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to Section One | to Arts & Entertainment
posted Friday, June 6 2014 - Volume 42 Issue 23
Mayor signs minimum wage bill, but it's not a done deal yet
Section One
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Mayor signs minimum wage bill, but it's not a done deal yet

by Mike Andrew - SGN Staff Writer

Mayor Ed Murray signed Seattle's new $15 per hour minimum wage ordinance into law June 4 in a ceremony at Cal Anderson Park, but the measure is already being challenged by a lawsuit and an initiative campaign sponsored by business groups.

'We have taken a great step forward in the challenge of addressing income inequality and rebuilding the middle class,' Murray said at the signing ceremony. 'And it's a step we recommend to other cities around the country who seek to take action as we have.'

The new ordinance will benefit some 100,000 minimum wage workers in Seattle, and is expected to pump an estimated $3 billion into the local economy.

The City Council passed the bill on June 3 in a form more or less matching the recommendations of Murray's Income Inequality Advisory Committee (IIAC).

The $15 per hour minimum will be phased in over three years for businesses with more than 500 employees, and over seven for smaller businesses.

Small businesses will be able to count tips and employer-paid healthcare benefits as part of the wage increases during the phase-in period, but that system gets phased out as the $15 base wage gets phased in. After the $15 threshold is reached, the minimum wage will be pegged to the CPI (Consumer Price Index) so that wages go up automatically as prices rise.

As a final concession to businesses, the City Council added provisions to pay some workers subminimum 'training wages,' and pushed back the start date of the ordinance from the proposed January 1 to April 1, 2015.

Franchise owners sue Franchise businesses, like McDonald's and Subway, will be considered 'big businesses,' will have to increase wages to $15 within three years, and will not be able to count tips as part of wage increases.

Even before Murray signed the bill, the International Franchise Association (IFA) said it would file a lawsuit to overturn Seattle's 'unfair and discriminatory' ordinance.

IFA CEO Steve Caldeira said the plan would impact 600 franchisees in Seattle, with 1,700 locations and 19,000 workers.

'These hundreds of franchise small business owners are being punished simply because they chose to operate as franchisees,' he charged.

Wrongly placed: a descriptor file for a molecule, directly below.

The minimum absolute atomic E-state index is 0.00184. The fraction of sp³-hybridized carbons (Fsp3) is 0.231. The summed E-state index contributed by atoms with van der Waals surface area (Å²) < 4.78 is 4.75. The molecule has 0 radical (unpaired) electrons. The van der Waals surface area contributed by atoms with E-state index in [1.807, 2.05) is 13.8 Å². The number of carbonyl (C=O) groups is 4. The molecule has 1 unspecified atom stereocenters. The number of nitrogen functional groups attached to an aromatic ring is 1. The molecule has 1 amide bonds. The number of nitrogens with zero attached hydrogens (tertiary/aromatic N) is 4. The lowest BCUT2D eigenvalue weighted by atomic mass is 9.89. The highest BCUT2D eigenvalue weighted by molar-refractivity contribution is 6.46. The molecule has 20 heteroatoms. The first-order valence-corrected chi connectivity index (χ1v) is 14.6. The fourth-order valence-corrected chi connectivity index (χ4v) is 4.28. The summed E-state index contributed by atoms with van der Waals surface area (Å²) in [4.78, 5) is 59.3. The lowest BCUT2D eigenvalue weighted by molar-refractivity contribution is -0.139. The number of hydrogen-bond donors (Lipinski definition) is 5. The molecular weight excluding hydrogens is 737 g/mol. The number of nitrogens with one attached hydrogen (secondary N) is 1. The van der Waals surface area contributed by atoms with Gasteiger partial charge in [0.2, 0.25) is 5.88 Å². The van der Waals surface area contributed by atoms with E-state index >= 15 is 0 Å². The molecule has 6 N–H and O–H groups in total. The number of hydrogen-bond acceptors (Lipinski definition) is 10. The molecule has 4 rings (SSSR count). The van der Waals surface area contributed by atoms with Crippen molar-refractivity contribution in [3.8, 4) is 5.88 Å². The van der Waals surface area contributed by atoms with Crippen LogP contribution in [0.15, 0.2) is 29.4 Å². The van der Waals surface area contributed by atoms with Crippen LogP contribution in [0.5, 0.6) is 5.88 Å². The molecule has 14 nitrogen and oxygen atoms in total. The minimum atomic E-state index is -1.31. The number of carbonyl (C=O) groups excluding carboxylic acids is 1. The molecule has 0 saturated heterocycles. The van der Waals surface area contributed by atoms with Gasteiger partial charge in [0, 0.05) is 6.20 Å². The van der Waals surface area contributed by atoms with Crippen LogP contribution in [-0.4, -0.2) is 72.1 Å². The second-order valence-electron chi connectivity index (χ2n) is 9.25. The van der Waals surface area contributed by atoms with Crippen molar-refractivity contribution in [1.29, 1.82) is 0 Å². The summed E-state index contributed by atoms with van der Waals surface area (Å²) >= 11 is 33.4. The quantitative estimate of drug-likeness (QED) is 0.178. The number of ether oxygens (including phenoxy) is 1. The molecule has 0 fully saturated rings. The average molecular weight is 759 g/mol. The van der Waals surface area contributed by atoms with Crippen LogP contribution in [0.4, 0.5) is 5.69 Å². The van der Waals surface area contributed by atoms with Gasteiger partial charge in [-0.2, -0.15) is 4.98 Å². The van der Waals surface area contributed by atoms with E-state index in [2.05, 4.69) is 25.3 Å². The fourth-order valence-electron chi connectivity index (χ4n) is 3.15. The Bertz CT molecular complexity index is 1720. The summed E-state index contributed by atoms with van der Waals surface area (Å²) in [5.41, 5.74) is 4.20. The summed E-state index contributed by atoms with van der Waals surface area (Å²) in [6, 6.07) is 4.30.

'Decades of legal precedent have held that franchise businesses are independently-owned businesses and are not operated by the brand's corporate headquarters. The City Council's action today is unfair, discriminatory and a deliberate attempt to achieve a political agenda at the expense of small franchise business owners. By picking winners and losers among Seattle businesses, this policy flies in the face of all legal precedent and defies common sense.'

Asked about the suit at the signing ceremony, Murray acknowledged that franchise owners have legitimate financial worries, 'but their issues are with their franchisers, not with the City. I'm sorry lawyers are going to take even more money out of their pockets.'

Ironically, the local movement for a $15 wage was kicked off by a May 30, 2013 strike of workers from the very fast food franchises whose owners are now suing to prevent the City from implementing the new minimum wage law.

Business group files initiative
While the City figures out how to deal with the IFA suit, another business group filed an initiative to replace the Mayor's plan with what they call 'an alternative way to increase the minimum wage.'

Forward Seattle, a group claiming to represent 'local independent businesses' announced its initiative campaign June 5. The pro-business plan only increases wages to $12.50, however, and is phased in over five years. It does not include cost-of-living increases.

IIAC co-chair David Rolf, President of SEIU (Service Employees International Union) 775NW, said the initiative violated agreements between business and labor representatives on the IIAC.

'Despite widespread agreement among the Seattle business and labor community not to pursue competing ballot initiatives, and overwhelming public support for the ordinance just passed by the City Council and signed by the Mayor, a fringe group of right-wing ideologues in the business community today showed that they will stop at nothing to prevent workers from earning a living wage,' Rolf said in a statement.

'This is selfish, short-sighted, and stupid. Those of us on the IIAC who worked tirelessly for months to produce a plan that works for labor and business are deeply disappointed to see others pursuing plans that would weaken the gains for our community. We certainly don't expect them to succeed.

'We call on Forward Seattle to release a list of the businesses who support their initiative. That way Seattle consumers will know which establishments not to patronize.'

At a June 5 press conference Rolf said he thought the Forward Seattle Initiative was 'not likely to succeed.'

Rolf, whose union was the driving force behind the successful $15 per hour initiative in SeaTac last year, promised that 'compared to what we're prepared to do in Seattle, all the resources and energy we put into the SeaTac initiative will look like a picnic!'

15Now, the group associated with City Council member Kshama Sawant, has also filed an initiative for a $15 an hour wage without the phase-in period for big business and without the complicated rules for tips and healthcare benefits in the Mayor's plan.

They were reportedly ready to drop their initiative after the City Council passed Murray's proposal, but Rolf said he 'would not blame them at all' if they continued to collect signatures while Forward Seattle was doing so.

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